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Review: The 775-HP Roush Mustang is More Powerful Than a Shelby GT500, But Is It Better?

When we last drove a Roush Mustang 10 years ago, Roush Performance extracted 435 horsepower from the Mustang GT’s stock 315-hp 4.6-liter V-8. Today, the company offers a new limited-edition Jack Roush Edition (JRE) package that, among other upgrades, supercharges the Mustang’s third-generation Coyote DOHC 5.0-liter V-8 to the tune of 775 horsepower and 670 lb-ft of torque. If you’re keeping track, the just-released 2020 Ford Mustang Shelby GT500’s supercharged 5.2L V-8 is rated at “only” 760-hp/625 lb-ft.

Read our 2020 Ford Mustang Shelby GT500 review here.

Signature Package

In addition to the original cost of a 2020 Mustang GT (6M) with the optional MagneRide suspension that requires the GT Performance package ($44,415-$48,615), the $50,995 Jack Roush Edition includes suspension tuning, Shelby GT350 brakes, upgraded wheels, tires, Roush exhaust, aerodynamics, interior, under hood, and exterior appearances, and enhancements to the powertrain cooling system and heat extraction with the “R9” body kit with functional vents in the body and hood. That’s a long list, and for an additional $11,995 customers can further add the Competition package that consists of even lighter, forged aluminum wheels and specially made “racing slick” tires. The car you see here, the car we drove, had both packages. Including Rapid Red metallic clear coat, the total cost was $112,000 even. You can also order one with the 10-speed automatic.

Nice Fit

As it was headed to Las Vegas to be displayed at Roush’s booth at the SEMA show, our drive was limited to a brief lead-follow lapping session behind a mere 710-hp Roush JackHammer Mustang. I grabbed the customized suede-wrapped steering wheel and slipped into the bespoke leather/suede seats. They were a snug and confident fit, but my eyes went to the cue ball-white shift knob. Nice. Yes, it’s the same manual transmission from a stock Mustang GT, however, Roush got into the electronic brain of the car, and enabled automated matched-rev downshifts. They’ve also re-mapped the MagneRide dampers to make “Comfort more comfortable and Sport/Track sportier.” For our purposes, we were relegated to Sport mode with all electronic nannies at the ready lest one of the assembled journalists ran out of track and/or talent in their one and only Vegas-bound show car. We were also instructed to avoid curbing and, of course, dropping a wheel in the dirt. And because I’m not a fan of syrupy, heavy steering, I manually toggled it to Comfort.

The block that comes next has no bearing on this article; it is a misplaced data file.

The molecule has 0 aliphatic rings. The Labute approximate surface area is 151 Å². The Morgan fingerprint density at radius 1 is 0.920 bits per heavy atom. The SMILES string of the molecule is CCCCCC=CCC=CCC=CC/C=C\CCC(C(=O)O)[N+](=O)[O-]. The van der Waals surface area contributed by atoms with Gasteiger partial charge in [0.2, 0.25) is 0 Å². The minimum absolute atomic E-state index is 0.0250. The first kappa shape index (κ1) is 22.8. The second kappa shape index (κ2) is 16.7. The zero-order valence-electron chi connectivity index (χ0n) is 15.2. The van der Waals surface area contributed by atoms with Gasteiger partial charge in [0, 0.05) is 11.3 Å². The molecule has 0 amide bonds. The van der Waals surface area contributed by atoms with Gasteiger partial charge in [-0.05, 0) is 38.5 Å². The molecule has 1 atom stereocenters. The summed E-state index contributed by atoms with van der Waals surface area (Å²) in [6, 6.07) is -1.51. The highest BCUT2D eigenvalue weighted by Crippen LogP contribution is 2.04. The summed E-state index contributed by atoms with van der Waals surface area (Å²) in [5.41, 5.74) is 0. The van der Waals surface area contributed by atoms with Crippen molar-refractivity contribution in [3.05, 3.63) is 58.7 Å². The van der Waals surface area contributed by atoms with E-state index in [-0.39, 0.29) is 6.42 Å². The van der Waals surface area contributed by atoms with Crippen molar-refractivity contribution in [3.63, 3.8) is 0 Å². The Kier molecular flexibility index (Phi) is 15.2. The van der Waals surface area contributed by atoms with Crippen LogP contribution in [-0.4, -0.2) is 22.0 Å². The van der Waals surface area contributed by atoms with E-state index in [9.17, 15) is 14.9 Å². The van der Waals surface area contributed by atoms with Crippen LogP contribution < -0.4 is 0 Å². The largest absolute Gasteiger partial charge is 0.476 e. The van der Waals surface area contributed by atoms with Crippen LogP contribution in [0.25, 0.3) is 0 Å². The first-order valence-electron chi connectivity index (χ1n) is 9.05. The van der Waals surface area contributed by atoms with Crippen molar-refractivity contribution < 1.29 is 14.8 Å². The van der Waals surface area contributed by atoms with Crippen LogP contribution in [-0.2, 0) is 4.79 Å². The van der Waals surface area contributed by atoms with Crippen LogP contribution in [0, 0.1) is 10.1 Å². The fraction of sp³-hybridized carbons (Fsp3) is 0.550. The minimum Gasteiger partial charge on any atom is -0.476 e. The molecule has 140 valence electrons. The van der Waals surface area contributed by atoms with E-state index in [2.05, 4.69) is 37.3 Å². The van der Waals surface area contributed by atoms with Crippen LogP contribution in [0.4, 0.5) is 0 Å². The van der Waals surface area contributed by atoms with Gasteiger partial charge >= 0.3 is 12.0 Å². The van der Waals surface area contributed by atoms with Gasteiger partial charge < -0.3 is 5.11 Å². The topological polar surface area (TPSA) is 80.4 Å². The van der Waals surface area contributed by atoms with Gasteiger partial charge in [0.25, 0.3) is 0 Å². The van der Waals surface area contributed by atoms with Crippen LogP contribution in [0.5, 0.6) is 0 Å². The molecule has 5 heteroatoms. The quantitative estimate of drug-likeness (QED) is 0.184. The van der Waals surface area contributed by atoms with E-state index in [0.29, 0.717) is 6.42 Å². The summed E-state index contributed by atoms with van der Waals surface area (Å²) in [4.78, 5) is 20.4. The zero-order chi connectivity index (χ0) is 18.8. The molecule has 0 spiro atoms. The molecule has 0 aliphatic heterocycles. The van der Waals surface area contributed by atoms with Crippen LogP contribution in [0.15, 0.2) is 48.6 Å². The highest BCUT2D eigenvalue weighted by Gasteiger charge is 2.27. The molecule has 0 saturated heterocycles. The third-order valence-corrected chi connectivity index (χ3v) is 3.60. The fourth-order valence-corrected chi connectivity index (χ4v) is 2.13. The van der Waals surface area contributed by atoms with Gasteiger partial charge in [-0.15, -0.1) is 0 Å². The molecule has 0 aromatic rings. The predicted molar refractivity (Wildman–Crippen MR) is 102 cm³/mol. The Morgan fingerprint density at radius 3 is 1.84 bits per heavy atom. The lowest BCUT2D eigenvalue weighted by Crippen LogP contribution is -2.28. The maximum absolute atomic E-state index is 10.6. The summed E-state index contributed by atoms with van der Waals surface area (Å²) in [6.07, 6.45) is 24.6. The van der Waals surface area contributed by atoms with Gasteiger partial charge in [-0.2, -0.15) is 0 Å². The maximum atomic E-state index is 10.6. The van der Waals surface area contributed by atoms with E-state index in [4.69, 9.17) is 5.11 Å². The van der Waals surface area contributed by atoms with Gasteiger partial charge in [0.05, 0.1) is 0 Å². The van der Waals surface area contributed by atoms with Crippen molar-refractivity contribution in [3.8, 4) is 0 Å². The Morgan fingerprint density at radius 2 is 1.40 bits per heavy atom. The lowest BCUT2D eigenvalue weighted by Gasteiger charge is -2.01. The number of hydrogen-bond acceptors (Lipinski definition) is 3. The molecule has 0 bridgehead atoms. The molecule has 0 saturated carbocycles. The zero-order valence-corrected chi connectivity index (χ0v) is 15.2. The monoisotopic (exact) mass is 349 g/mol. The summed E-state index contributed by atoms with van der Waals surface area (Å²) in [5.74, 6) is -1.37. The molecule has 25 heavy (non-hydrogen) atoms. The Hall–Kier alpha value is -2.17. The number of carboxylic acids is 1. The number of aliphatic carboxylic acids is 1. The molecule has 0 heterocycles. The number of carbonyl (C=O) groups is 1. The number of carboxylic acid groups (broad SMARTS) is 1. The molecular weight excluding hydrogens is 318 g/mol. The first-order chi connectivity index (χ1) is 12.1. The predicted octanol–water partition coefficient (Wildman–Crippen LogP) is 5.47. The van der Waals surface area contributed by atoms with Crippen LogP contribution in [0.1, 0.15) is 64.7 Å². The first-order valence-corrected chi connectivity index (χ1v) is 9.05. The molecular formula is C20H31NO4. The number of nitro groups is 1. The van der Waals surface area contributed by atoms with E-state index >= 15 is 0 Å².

Hitting the Track

As the slicks were coming up to temperature, the first thing I noticed was how loud the Jack Roush Edition Mustang was at part throttle and how quiet the active exhaust system with an H-pipe crossover became at wide-open throttle. Apparently, the car must pass some strict drive-by noise regulations. That’s really too bad, especially since the GT500 I drove the next morning was acoustically its opposite: quiet under part throttle, and unapologetically, gloriously, feloniously loud at wide-open throttle. Perhaps purposely, the supercharger’s characteristic whine was more evident from outside the car than it was from within. If you want whiniest supercharger on the block, the SRT Hellcats are still the loudest.

Grip and Grimace

Once that out lap was completed, the lead driver really let ‘er rip. The familiar firm brake pedal gripping the GT350 brakes was reassuring, and the JRE’s optional slick tires provided so much grip that the seat’s deep bolsters were critical to keep me in place. However, at the exit of the first corner and essentially for the remaining two hot laps, the traction control was in such a hyper-vigilant state that I could scarcely roll on to the throttle without power being cut. Seven-hundred seventy-five horsepower? I never felt it. Despite having a 65 horsepower advantage over the car I was chasing, he easily walked a away from me; occasionally backing off to allow me to almost catch up, then walking away. For the remainder of the session, try as I might to chuck the car around, it remained flat and I didn’t detect a bit of stability control intervention. Was I near the car’s handling limit? I have no idea because I never exceeded the tires’ limits. Does it “push,” is it neutral, does it allow friendly rotation into or out of a corner? I wish I could tell you. Given the driving constraints and the track tires, there’s no way to report it. Is this supercharged Mustang from a long-time and well-respected company better than a $73,995 Shelby GT500 ($92,495 with the Carbon Fiber Track package)? Certainly not. That car is in a completely different league, to be perfectly honest.

Get ‘em While You Can

Due to their limited run, 2020 Jack Roush Edition Mustangs will certainly be rarer than GT500s. There will be only 60 here and 10 headed to international customers. They will be scarce, so find your nearest Roush-connected dealer and get your order in.






















































The post Review: The 775-HP Roush Mustang is More Powerful Than a Shelby GT500, But Is It Better? appeared first on MotorTrend.

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